How To Book A Gig For Your Band In 4 Easy Steps

Live performances are essential to progress your music career. Gigs are a great way to spread word about your music and grow a loyal fan base. But how do you book gigs?

Below are four ways to help you land your next gig:

1. Choose a gig venue

Pick a venue that suits your music genre and target audience. There are some venues that are devoted to particular music genres while others target specific demographics like university students or middle-age crowd. For instance, if your music caters to teens, then you would have to look for a venue that doesn’t have age restrictions. In the same way, a jazz band wouldn’t fit in a club that hosts only rock bands. Therefore, go through the venues’ websites and look at past acts to determine whether you fit in. 

2. Find a promoter

You have identified suitable venues for your gig. To get yourself booked, you will have to undertake further research. Find out if the venues have talent buyers, in-house promoters or independent promoters for booking bands and artists. 

Promoters are individuals who buy talent. They either work independently or in partnership with booking agents to book musicians. Usually smaller clubs rely on in-house promoters. The owner of the club usually takes the responsibility for booking talent. On the other hand, large clubs seek outside promoters who usually just hire the venue and its facilities for every show.

Find contact details of the people in charge of booking shows and send them your music demo and press kit. Call the venue to get this information. Further, look up the venues’ pitching guidelines before you pitch your music to promoters.

3. Send out your demo and electronic press kits to gig venues

Venues and promoters would want to listen to your music before booking you. Make a demo of your music and send it along with an electronic press kit. The press kit can be as brief or as elaborate as you like. However it should include some basic information such as artist/band bio, contact information and a set list. Include your influences, experiences and brief information about the kind of music you make to attract promoters’ attention. Also include details of the venues you have played before. Additionally, include posters or photos in your electronic press kit. Draft a professional email with a strong subject line. Follow the below tips to draft a good pitch email:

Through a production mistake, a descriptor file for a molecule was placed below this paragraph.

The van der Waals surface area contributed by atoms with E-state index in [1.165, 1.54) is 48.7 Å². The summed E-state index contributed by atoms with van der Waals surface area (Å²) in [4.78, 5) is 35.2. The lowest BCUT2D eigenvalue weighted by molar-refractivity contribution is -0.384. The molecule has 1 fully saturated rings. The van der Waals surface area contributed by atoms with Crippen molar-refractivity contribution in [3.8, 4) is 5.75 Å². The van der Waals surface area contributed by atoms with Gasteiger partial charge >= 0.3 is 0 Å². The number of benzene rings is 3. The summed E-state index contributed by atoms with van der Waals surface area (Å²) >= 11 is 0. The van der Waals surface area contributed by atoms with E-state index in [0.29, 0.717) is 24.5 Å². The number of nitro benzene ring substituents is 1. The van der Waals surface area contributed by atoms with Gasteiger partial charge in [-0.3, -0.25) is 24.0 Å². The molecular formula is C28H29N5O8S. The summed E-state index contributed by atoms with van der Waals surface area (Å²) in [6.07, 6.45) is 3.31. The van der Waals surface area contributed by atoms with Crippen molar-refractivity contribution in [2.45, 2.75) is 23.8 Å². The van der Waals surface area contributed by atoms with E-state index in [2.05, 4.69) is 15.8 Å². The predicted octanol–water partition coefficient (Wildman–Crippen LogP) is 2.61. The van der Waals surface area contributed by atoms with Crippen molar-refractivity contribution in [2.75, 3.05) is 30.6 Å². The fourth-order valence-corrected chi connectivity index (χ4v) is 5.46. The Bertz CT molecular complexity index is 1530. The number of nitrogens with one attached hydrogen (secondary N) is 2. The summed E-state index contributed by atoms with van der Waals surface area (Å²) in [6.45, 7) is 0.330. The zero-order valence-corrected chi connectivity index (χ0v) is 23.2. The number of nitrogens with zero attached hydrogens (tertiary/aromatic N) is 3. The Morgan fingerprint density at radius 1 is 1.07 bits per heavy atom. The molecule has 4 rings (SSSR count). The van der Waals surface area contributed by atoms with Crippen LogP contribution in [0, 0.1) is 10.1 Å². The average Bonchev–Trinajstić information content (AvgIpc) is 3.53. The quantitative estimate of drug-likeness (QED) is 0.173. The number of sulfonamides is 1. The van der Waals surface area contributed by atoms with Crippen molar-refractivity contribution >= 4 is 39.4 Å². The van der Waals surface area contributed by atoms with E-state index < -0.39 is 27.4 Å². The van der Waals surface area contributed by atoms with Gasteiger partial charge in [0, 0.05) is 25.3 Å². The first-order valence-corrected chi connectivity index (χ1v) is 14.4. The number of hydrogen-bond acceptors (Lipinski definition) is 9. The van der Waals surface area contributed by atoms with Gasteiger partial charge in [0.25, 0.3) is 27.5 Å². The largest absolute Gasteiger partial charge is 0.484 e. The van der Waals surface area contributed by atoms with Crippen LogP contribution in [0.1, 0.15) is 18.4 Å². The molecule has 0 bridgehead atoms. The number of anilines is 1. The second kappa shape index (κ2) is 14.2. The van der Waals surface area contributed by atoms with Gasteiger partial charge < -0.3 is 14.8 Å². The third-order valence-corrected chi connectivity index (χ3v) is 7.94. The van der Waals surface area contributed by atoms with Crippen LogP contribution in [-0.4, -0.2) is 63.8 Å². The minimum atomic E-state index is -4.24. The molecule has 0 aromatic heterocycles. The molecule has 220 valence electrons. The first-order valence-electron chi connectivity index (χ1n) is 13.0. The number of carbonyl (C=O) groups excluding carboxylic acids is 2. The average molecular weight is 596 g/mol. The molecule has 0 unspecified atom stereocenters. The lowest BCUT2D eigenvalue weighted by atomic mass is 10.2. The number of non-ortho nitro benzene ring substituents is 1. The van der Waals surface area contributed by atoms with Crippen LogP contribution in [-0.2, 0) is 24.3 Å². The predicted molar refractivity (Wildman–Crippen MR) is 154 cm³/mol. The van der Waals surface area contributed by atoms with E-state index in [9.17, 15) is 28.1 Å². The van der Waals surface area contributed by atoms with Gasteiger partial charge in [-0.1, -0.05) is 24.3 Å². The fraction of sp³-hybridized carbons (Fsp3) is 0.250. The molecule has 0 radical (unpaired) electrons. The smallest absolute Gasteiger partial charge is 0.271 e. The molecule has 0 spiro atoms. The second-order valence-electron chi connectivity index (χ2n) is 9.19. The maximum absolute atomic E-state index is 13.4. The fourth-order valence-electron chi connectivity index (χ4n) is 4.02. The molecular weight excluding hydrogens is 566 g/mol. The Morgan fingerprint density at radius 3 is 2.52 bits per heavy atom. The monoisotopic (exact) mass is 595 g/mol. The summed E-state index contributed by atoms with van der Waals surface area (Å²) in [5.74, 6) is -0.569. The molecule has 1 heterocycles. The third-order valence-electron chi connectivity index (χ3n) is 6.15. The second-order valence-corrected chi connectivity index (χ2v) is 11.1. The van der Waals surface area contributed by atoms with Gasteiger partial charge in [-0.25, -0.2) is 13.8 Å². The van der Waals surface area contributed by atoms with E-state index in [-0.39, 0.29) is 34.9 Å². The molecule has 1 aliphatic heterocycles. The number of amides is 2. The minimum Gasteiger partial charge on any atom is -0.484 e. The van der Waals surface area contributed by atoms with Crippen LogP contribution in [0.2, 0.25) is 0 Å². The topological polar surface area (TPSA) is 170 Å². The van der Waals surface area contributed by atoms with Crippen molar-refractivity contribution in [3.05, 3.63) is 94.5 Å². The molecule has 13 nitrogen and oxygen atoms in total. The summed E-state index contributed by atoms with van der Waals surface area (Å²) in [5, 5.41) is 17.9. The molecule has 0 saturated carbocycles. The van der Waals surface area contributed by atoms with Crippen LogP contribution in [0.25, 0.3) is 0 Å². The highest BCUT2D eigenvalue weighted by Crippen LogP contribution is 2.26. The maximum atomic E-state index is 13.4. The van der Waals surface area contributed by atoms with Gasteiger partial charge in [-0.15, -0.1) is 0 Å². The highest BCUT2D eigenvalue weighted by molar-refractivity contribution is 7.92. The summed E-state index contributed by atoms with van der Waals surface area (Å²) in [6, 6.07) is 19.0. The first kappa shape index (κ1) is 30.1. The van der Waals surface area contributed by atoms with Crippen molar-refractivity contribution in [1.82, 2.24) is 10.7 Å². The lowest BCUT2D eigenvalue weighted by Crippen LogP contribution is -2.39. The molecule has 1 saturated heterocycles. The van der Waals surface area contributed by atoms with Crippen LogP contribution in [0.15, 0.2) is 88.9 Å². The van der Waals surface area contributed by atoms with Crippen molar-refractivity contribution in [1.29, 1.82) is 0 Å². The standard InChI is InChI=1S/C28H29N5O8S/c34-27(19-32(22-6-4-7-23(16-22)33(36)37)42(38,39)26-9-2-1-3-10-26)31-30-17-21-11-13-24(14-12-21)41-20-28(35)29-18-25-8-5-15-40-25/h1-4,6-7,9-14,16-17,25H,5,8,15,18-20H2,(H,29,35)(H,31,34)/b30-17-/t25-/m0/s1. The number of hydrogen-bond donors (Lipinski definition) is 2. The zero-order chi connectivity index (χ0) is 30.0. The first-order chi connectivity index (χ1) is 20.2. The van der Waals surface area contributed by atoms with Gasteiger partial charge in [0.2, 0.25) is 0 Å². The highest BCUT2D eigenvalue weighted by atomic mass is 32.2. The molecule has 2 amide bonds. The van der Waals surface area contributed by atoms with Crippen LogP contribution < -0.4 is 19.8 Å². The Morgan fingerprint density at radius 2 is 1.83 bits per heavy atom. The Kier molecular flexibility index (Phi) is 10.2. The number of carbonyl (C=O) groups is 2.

• Introduce your band. Describe the kind of music you play. Draw comparisons with other similar bands to give the promoters a sense of your music style.
  • Mention how you would fit in with the venue.
  • Provide contact details and links to all social media accounts.
  • Mention your target demographics.
  • Provide a promotional plan for your gig.

Package all the information in a clear manner before you send it out to venues and promoters.

4. Follow up with gig venues

Follow up with promoters or gig venues if you have not heard from them. Send an email or make a phone call to find out their decision. If you receive a positive response, negotiate a contract. If they reject your pitch, don’t hesitate to ask them why. Accept rejection graciously and take their advice constructively. Make sure your next pitch is good enough to land you a gig.

As independent musicians, getting a gig may seem like a daunting task. However, the rewards of live performances are many. Therefore, follow the above steps to get more gigs.

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Manasa Boggaram is a writer and has a strong passion for music, positive news and constructive journalism. When she is not researching story ideas or writing blog posts, she spends her time reading books, discovering new music and eating lots of street food.